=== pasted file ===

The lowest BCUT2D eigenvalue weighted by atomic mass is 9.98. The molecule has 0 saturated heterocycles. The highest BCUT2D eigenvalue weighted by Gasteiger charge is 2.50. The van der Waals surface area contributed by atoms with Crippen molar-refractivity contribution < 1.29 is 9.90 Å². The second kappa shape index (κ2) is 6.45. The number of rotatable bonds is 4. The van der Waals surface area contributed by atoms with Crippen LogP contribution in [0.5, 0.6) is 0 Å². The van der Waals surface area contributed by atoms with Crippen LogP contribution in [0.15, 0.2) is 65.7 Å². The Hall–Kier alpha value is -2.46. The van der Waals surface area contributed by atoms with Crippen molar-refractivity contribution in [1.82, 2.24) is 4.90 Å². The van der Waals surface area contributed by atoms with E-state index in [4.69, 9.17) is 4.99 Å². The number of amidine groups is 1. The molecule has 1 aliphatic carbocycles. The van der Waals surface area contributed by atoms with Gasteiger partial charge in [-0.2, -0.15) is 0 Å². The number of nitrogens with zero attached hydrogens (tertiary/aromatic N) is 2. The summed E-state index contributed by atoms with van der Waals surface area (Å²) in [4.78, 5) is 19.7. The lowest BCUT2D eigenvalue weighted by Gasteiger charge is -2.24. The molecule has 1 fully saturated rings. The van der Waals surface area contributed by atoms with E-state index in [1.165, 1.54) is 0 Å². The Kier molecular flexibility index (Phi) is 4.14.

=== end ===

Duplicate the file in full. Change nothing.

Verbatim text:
The lowest BCUT2D eigenvalue weighted by atomic mass is 9.98. The molecule has 0 saturated heterocycles. The highest BCUT2D eigenvalue weighted by Gasteiger charge is 2.50. The van der Waals surface area contributed by atoms with Crippen molar-refractivity contribution < 1.29 is 9.90 Å². The second kappa shape index (κ2) is 6.45. The number of rotatable bonds is 4. The van der Waals surface area contributed by atoms with Crippen LogP contribution in [0.5, 0.6) is 0 Å². The van der Waals surface area contributed by atoms with Crippen LogP contribution in [0.15, 0.2) is 65.7 Å². The Hall–Kier alpha value is -2.46. The van der Waals surface area contributed by atoms with Crippen molar-refractivity contribution in [1.82, 2.24) is 4.90 Å². The van der Waals surface area contributed by atoms with E-state index in [4.69, 9.17) is 4.99 Å². The number of amidine groups is 1. The molecule has 1 aliphatic carbocycles. The van der Waals surface area contributed by atoms with Gasteiger partial charge in [-0.2, -0.15) is 0 Å². The number of nitrogens with zero attached hydrogens (tertiary/aromatic N) is 2. The summed E-state index contributed by atoms with van der Waals surface area (Å²) in [4.78, 5) is 19.7. The lowest BCUT2D eigenvalue weighted by Gasteiger charge is -2.24. The molecule has 1 fully saturated rings. The van der Waals surface area contributed by atoms with E-state index in [1.165, 1.54) is 0 Å². The Kier molecular flexibility index (Phi) is 4.14.